Deep and Dark Web: Complexity and escalating cybercriminal activity
Malicious actors regularly congregate in the Deep and Dark Web to plan, execute, and profit from a range of illicit activity – from hacking, financial fraud, and intellectual property theft to terrorism and other violent acts. Intelligence about this activity can help organizations prepare for the latest threats before they surface.

Sensitive child profiles, private messages exposed online
Security researcher Chris Vickery has discovered another database containing sensitive user data exposed online (i.e. accessible via Internet). Leveraging Shodan, he unearthed a database compiled and used by US-based uKnowKids, a company that helps parents monitor what their kids do online and on the mobile phone.

Apple says DoJ’s request for iPhone unlocking is unconstitutional
Apple has filed a motion to vacate the earlier court order that would force them to help the FBI access the contents of the iPhone of the San Bernardino gunman by creating a new OS that would bypass existing security measures.

Source code of “game changer” Android banking malware leaked online
GM Bot, first offered for sale in late 2014 in the Russian-speaking cybercrime underground, was a game changer because it offered the capability to overlay (customized) screens on top of running banking applications.

A third of IT managers admit to hacking
A high percentage of IT personnel admitted to not following the same security protocols they are expected to enforce, according to Absolute Software. Of those surveyed, 33% of respondents admitted to successfully hacking their own or another organization and 45% admitted to knowingly circumventing their own security policies.

Porn Clicker Android malware hits Google Play hard
In a little over seven months, cybercriminals using click-jacking mobile malware to earn affiliate income have managed to push over 340 instances of the malware into Google Play.

Volvo to launch a car without a physical key
Can you imagine accessing and driving your car without a physical key? In a first for the automotive industry, Volvo is set to become the first car manufacturer to offer cars without keys from 2017.

Perceptions and buying practices of infosec decision makers
CyberEdge Group surveyed 1,000 IT infosec decision makers and practitioners from 10 countries, five continents, and 19 industries, and unsurprisingly, the news is not good.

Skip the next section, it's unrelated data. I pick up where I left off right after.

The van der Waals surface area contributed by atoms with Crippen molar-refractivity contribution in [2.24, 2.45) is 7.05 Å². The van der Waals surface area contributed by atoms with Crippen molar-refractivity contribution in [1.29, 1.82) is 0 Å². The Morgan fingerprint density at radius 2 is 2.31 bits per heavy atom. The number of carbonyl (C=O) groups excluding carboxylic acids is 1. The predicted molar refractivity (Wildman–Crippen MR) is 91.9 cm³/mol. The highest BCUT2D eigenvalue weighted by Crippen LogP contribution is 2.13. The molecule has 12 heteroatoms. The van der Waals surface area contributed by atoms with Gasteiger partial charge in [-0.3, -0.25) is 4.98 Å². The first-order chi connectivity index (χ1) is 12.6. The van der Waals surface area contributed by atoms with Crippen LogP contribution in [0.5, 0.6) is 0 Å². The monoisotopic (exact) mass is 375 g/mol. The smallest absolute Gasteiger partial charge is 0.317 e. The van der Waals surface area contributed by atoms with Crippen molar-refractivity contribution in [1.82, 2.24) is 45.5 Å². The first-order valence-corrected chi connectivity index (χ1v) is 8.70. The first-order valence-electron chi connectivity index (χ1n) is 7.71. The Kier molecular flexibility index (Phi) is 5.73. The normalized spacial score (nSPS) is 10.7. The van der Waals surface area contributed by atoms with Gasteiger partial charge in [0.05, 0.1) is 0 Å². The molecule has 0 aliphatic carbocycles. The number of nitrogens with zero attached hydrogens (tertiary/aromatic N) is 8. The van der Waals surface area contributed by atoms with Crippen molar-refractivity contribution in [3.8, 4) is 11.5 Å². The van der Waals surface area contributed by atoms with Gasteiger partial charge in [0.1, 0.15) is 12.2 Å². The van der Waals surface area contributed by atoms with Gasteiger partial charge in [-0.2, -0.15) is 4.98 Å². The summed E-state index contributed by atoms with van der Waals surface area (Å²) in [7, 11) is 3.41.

Hacking hospitals: Cyber attacks can result in physical harm
Independent Security Evaluators (ISE) published a study that demonstrates security flaws to be pervasive within the healthcare industry. The research found that adversaries could deploy cyber attacks that result in physical harm to patients. 100% of the hospitals investigated all had very serious security issues, suggesting broader implications across the entire industry.

FTC forces Asus to improve router security
The Federal Trade Commission (FTC) is actively trying to make sure that companies secure the software and devices that they provide to consumers, and Tuesday’s settlement with Taiwan-based hardware maker ASUSTeK Computer is one step towards that goal.

Is zero-effort computer security a dream?
Researchers from the University of Alabama at Birmingham and Aalto University have found vulnerabilities in a recently proposed user-verification security system for computers. This new security system, developed by Dartmouth College researchers, was created in response to a need for easy-to-use authentication systems.

FBI subpoenaed Carnegie Mellon University for Tor-using suspect’s IP address
A court order in the case of U.S. vs Brian Farrell, a man charged with conspiracy to distribute illegal drugs while he was allegedly an administrator of the Silk Road 2.0 website, has provided official confirmation that the FBI identified him thanks to the IP address provided by the Software Engineering Institute of Carnegie Mellon University, who did some research on the Tor network.